How Long Before Sponge Bob Upgrades to Curvy Pants?

By Dr. Mark LeChevallier – November 13, 2015 – Comment

The itsy-bitsy teenie-weenie bikini has seen a number of evolutions since the 60s – but none like the one that captured first prize at the Reshape 15 Wearable Competition. While most prior bikini evolutions were all about style, this most recent award-winning one is about environment!

The “Sponge Suit” combines chemical engineering and, of all things, 3-D printing to create a swimsuit that actually cleans the water as the swimmer goes about his or her aquatic activities. The “magic” material is made by heating something not so magical at all: sucrose, or sugar. The result of the chemical transformation is Sponge, a material that absorbs pollutants from the water and repels “good water”. This material is then used as the core of a mesh-like bikini top and bottom produced by a 3-D printer.

It’s pretty remarkable what something derived from sugar can do in terms of helping clean up the environment – with scientists asserting that Sponge can absorb up to 25 times its weight in contaminates. Moreover, properties of Sponge trap contaminates in its core, so there is no risk for the person wearing it; skin never comes in contact with harmful particles. Once the Sponge core has reached its “absorbency capacity,” it can be removed and replaced so the cleaning-while-swimming can continue!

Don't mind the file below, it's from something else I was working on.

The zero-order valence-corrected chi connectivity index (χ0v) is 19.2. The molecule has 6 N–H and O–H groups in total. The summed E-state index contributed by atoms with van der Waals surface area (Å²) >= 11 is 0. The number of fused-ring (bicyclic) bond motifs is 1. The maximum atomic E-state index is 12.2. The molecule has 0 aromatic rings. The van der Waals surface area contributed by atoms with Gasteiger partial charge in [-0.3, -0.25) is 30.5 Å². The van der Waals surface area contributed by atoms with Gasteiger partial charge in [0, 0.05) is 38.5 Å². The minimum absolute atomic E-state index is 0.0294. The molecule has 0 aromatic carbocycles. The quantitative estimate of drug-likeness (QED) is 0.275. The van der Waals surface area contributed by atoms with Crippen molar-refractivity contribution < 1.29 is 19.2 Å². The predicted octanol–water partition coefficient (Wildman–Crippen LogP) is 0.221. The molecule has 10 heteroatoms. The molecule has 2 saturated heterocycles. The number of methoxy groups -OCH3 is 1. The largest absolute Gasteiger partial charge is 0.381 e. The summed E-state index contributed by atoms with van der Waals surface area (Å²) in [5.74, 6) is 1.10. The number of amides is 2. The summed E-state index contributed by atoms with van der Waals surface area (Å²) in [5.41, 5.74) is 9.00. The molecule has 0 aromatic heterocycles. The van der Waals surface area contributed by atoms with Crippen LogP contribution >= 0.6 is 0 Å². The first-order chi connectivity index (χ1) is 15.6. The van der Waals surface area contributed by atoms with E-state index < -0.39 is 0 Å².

Not only are the minds behind this innovation focused on promoting cleaner water, they are also looking out for other environmental concerns. For example, Sponge is not harmful to the environment and can be reused up to 20 times before needing to be replaced. Moreover, the contaminates trapped in the Sponge core will only be released when the material is heated to more than 1000 degrees Celsius – not something your every-day ocean-goer is going to accidentally do at the beach house, but perhaps the key to a whole new type of “dry cleaning” business opportunity.

Finally, this Sponge technology isn’t just for bikinis. Bathing suits, caps and other wearable designs are in the works, and scientists are looking into transforming it into paints for aerial vehicles.

While Sponge is quite cost-effective to produce, the law of natural “adoption” for new sportswear trends may mean it could be a few more years before we see Sponge Bob trading in his square pants for a more environmentally and shapely Sponge suit! But, the technology is available and we hope to see pollution-absorbing swimwear grow in popularity.